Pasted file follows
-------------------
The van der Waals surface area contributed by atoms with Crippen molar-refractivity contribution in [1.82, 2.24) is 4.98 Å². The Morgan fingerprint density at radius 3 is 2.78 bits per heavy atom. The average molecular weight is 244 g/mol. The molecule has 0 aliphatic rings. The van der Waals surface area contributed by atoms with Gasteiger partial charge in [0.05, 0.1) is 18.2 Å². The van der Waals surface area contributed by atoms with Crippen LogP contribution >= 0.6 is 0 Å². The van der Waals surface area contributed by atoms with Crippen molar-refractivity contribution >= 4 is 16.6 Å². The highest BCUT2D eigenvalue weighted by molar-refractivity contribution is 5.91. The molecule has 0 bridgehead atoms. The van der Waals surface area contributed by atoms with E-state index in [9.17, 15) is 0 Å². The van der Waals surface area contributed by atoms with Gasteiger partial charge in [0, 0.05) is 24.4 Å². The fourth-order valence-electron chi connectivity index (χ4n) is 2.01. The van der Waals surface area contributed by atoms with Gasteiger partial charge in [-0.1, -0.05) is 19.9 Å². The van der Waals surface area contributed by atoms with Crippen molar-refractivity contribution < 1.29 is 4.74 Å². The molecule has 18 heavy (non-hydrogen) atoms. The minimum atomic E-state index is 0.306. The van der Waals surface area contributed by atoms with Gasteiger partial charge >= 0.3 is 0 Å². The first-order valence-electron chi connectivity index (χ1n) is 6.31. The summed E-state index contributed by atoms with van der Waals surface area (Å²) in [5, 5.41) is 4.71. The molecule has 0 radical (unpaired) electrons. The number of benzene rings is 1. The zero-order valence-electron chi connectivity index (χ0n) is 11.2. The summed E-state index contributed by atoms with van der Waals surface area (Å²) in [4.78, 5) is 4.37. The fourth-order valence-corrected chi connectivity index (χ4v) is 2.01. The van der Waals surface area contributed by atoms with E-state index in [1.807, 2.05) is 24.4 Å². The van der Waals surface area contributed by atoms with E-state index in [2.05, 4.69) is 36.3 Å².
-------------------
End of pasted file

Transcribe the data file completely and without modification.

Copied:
The van der Waals surface area contributed by atoms with Crippen molar-refractivity contribution in [1.82, 2.24) is 4.98 Å². The Morgan fingerprint density at radius 3 is 2.78 bits per heavy atom. The average molecular weight is 244 g/mol. The molecule has 0 aliphatic rings. The van der Waals surface area contributed by atoms with Gasteiger partial charge in [0.05, 0.1) is 18.2 Å². The van der Waals surface area contributed by atoms with Crippen LogP contribution >= 0.6 is 0 Å². The van der Waals surface area contributed by atoms with Crippen molar-refractivity contribution >= 4 is 16.6 Å². The highest BCUT2D eigenvalue weighted by molar-refractivity contribution is 5.91. The molecule has 0 bridgehead atoms. The van der Waals surface area contributed by atoms with E-state index in [9.17, 15) is 0 Å². The van der Waals surface area contributed by atoms with Gasteiger partial charge in [0, 0.05) is 24.4 Å². The fourth-order valence-electron chi connectivity index (χ4n) is 2.01. The van der Waals surface area contributed by atoms with Gasteiger partial charge in [-0.1, -0.05) is 19.9 Å². The van der Waals surface area contributed by atoms with Crippen molar-refractivity contribution < 1.29 is 4.74 Å². The molecule has 18 heavy (non-hydrogen) atoms. The minimum atomic E-state index is 0.306. The van der Waals surface area contributed by atoms with Gasteiger partial charge >= 0.3 is 0 Å². The first-order valence-electron chi connectivity index (χ1n) is 6.31. The summed E-state index contributed by atoms with van der Waals surface area (Å²) in [5, 5.41) is 4.71. The molecule has 0 radical (unpaired) electrons. The number of benzene rings is 1. The zero-order valence-electron chi connectivity index (χ0n) is 11.2. The summed E-state index contributed by atoms with van der Waals surface area (Å²) in [4.78, 5) is 4.37. The fourth-order valence-corrected chi connectivity index (χ4v) is 2.01. The van der Waals surface area contributed by atoms with E-state index in [1.807, 2.05) is 24.4 Å². The van der Waals surface area contributed by atoms with E-state index in [2.05, 4.69) is 36.3 Å².